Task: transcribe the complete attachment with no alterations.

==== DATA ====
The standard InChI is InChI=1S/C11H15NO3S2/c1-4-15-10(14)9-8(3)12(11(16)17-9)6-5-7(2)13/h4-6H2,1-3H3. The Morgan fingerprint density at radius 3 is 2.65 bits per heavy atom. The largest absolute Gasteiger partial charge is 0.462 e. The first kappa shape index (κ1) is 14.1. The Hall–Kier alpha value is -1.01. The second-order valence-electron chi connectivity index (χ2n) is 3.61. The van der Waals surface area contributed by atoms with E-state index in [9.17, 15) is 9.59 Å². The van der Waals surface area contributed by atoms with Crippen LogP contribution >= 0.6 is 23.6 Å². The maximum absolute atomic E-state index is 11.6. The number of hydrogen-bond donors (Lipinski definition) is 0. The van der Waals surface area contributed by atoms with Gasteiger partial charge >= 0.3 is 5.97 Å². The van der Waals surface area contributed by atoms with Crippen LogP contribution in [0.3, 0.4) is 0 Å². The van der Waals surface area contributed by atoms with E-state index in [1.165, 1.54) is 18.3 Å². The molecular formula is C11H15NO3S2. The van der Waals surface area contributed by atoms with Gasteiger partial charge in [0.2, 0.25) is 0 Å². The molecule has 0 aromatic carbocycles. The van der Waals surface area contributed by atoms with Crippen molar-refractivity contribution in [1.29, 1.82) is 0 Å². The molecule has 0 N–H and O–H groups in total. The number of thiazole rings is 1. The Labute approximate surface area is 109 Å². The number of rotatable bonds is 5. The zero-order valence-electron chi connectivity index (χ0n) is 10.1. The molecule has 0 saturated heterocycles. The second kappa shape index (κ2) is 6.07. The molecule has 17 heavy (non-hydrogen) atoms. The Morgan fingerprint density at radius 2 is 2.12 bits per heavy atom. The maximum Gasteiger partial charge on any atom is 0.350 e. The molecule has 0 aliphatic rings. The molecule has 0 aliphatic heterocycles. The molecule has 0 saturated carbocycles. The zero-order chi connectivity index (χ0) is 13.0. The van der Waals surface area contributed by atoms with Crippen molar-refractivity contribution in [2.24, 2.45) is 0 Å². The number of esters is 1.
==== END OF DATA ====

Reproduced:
The standard InChI is InChI=1S/C11H15NO3S2/c1-4-15-10(14)9-8(3)12(11(16)17-9)6-5-7(2)13/h4-6H2,1-3H3. The Morgan fingerprint density at radius 3 is 2.65 bits per heavy atom. The largest absolute Gasteiger partial charge is 0.462 e. The first kappa shape index (κ1) is 14.1. The Hall–Kier alpha value is -1.01. The second-order valence-electron chi connectivity index (χ2n) is 3.61. The van der Waals surface area contributed by atoms with E-state index in [9.17, 15) is 9.59 Å². The van der Waals surface area contributed by atoms with Crippen LogP contribution >= 0.6 is 23.6 Å². The maximum absolute atomic E-state index is 11.6. The number of hydrogen-bond donors (Lipinski definition) is 0. The van der Waals surface area contributed by atoms with Gasteiger partial charge >= 0.3 is 5.97 Å². The van der Waals surface area contributed by atoms with Crippen LogP contribution in [0.3, 0.4) is 0 Å². The van der Waals surface area contributed by atoms with E-state index in [1.165, 1.54) is 18.3 Å². The molecular formula is C11H15NO3S2. The van der Waals surface area contributed by atoms with Gasteiger partial charge in [0.2, 0.25) is 0 Å². The molecule has 0 aromatic carbocycles. The van der Waals surface area contributed by atoms with Crippen molar-refractivity contribution in [1.29, 1.82) is 0 Å². The molecule has 0 N–H and O–H groups in total. The number of thiazole rings is 1. The Labute approximate surface area is 109 Å². The number of rotatable bonds is 5. The zero-order valence-electron chi connectivity index (χ0n) is 10.1. The molecule has 0 saturated heterocycles. The second kappa shape index (κ2) is 6.07. The molecule has 17 heavy (non-hydrogen) atoms. The Morgan fingerprint density at radius 2 is 2.12 bits per heavy atom. The maximum Gasteiger partial charge on any atom is 0.350 e. The molecule has 0 aliphatic rings. The molecule has 0 aliphatic heterocycles. The molecule has 0 saturated carbocycles. The zero-order chi connectivity index (χ0) is 13.0. The van der Waals surface area contributed by atoms with Crippen molar-refractivity contribution in [2.24, 2.45) is 0 Å². The number of esters is 1.